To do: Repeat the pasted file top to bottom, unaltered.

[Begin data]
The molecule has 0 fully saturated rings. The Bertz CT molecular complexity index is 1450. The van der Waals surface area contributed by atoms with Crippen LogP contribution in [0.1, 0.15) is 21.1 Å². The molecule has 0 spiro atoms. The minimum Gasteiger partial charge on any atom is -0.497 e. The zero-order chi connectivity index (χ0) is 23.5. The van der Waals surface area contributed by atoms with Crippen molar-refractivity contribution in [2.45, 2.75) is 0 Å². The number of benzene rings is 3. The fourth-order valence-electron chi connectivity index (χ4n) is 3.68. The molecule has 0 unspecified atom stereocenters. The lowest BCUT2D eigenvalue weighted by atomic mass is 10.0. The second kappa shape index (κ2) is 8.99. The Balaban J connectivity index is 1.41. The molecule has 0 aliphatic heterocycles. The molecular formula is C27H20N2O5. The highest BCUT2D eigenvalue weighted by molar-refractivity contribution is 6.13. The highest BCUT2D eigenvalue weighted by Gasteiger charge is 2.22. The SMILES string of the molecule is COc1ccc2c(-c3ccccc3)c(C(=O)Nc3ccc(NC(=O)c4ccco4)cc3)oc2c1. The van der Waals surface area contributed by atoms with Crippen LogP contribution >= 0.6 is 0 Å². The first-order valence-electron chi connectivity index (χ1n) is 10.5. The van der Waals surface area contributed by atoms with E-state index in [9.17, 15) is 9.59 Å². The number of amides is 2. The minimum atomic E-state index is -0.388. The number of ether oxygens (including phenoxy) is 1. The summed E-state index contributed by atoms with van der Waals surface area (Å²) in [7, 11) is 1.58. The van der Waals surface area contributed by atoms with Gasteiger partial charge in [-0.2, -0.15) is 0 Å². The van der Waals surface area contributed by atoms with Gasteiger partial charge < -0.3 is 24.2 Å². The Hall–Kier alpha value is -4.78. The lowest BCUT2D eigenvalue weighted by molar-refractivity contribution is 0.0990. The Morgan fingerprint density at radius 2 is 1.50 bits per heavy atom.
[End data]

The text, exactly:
The molecule has 0 fully saturated rings. The Bertz CT molecular complexity index is 1450. The van der Waals surface area contributed by atoms with Crippen LogP contribution in [0.1, 0.15) is 21.1 Å². The molecule has 0 spiro atoms. The minimum Gasteiger partial charge on any atom is -0.497 e. The zero-order chi connectivity index (χ0) is 23.5. The van der Waals surface area contributed by atoms with Crippen molar-refractivity contribution in [2.45, 2.75) is 0 Å². The number of benzene rings is 3. The fourth-order valence-electron chi connectivity index (χ4n) is 3.68. The molecule has 0 unspecified atom stereocenters. The lowest BCUT2D eigenvalue weighted by atomic mass is 10.0. The second kappa shape index (κ2) is 8.99. The Balaban J connectivity index is 1.41. The molecule has 0 aliphatic heterocycles. The molecular formula is C27H20N2O5. The highest BCUT2D eigenvalue weighted by molar-refractivity contribution is 6.13. The highest BCUT2D eigenvalue weighted by Gasteiger charge is 2.22. The SMILES string of the molecule is COc1ccc2c(-c3ccccc3)c(C(=O)Nc3ccc(NC(=O)c4ccco4)cc3)oc2c1. The van der Waals surface area contributed by atoms with Crippen LogP contribution >= 0.6 is 0 Å². The first-order valence-electron chi connectivity index (χ1n) is 10.5. The van der Waals surface area contributed by atoms with E-state index in [9.17, 15) is 9.59 Å². The number of amides is 2. The minimum atomic E-state index is -0.388. The number of ether oxygens (including phenoxy) is 1. The summed E-state index contributed by atoms with van der Waals surface area (Å²) in [7, 11) is 1.58. The van der Waals surface area contributed by atoms with Gasteiger partial charge in [-0.2, -0.15) is 0 Å². The van der Waals surface area contributed by atoms with Gasteiger partial charge < -0.3 is 24.2 Å². The Hall–Kier alpha value is -4.78. The lowest BCUT2D eigenvalue weighted by molar-refractivity contribution is 0.0990. The Morgan fingerprint density at radius 2 is 1.50 bits per heavy atom.